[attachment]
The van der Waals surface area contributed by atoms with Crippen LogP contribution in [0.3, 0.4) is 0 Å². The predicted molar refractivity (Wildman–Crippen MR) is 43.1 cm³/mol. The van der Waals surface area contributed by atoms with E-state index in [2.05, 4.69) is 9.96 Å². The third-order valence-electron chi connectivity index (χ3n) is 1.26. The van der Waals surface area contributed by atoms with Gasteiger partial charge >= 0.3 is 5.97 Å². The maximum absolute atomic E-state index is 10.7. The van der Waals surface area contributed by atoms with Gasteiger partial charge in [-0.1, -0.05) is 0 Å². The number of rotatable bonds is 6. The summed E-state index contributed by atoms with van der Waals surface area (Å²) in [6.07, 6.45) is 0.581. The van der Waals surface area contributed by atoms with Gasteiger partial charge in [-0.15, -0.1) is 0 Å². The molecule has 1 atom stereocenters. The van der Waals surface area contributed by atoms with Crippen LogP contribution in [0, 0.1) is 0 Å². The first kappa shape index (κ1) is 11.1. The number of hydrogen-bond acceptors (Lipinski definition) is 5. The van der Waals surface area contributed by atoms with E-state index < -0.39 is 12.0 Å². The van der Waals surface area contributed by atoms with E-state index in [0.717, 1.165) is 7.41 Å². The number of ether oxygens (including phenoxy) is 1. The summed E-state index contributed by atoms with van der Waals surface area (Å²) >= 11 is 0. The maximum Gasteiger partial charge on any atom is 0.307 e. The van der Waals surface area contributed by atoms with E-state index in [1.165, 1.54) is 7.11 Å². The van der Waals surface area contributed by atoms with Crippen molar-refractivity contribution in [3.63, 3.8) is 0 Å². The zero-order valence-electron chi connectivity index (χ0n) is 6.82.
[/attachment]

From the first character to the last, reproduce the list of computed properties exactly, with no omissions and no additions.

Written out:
The van der Waals surface area contributed by atoms with Crippen LogP contribution in [0.3, 0.4) is 0 Å². The predicted molar refractivity (Wildman–Crippen MR) is 43.1 cm³/mol. The van der Waals surface area contributed by atoms with E-state index in [2.05, 4.69) is 9.96 Å². The third-order valence-electron chi connectivity index (χ3n) is 1.26. The van der Waals surface area contributed by atoms with Gasteiger partial charge >= 0.3 is 5.97 Å². The maximum absolute atomic E-state index is 10.7. The van der Waals surface area contributed by atoms with Gasteiger partial charge in [-0.1, -0.05) is 0 Å². The number of rotatable bonds is 6. The summed E-state index contributed by atoms with van der Waals surface area (Å²) in [6.07, 6.45) is 0.581. The van der Waals surface area contributed by atoms with Gasteiger partial charge in [-0.15, -0.1) is 0 Å². The molecule has 1 atom stereocenters. The van der Waals surface area contributed by atoms with Crippen LogP contribution in [0, 0.1) is 0 Å². The first kappa shape index (κ1) is 11.1. The number of hydrogen-bond acceptors (Lipinski definition) is 5. The van der Waals surface area contributed by atoms with E-state index < -0.39 is 12.0 Å². The van der Waals surface area contributed by atoms with E-state index in [0.717, 1.165) is 7.41 Å². The number of ether oxygens (including phenoxy) is 1. The summed E-state index contributed by atoms with van der Waals surface area (Å²) >= 11 is 0. The maximum Gasteiger partial charge on any atom is 0.307 e. The van der Waals surface area contributed by atoms with E-state index in [1.165, 1.54) is 7.11 Å². The van der Waals surface area contributed by atoms with Crippen molar-refractivity contribution in [3.63, 3.8) is 0 Å². The zero-order valence-electron chi connectivity index (χ0n) is 6.82.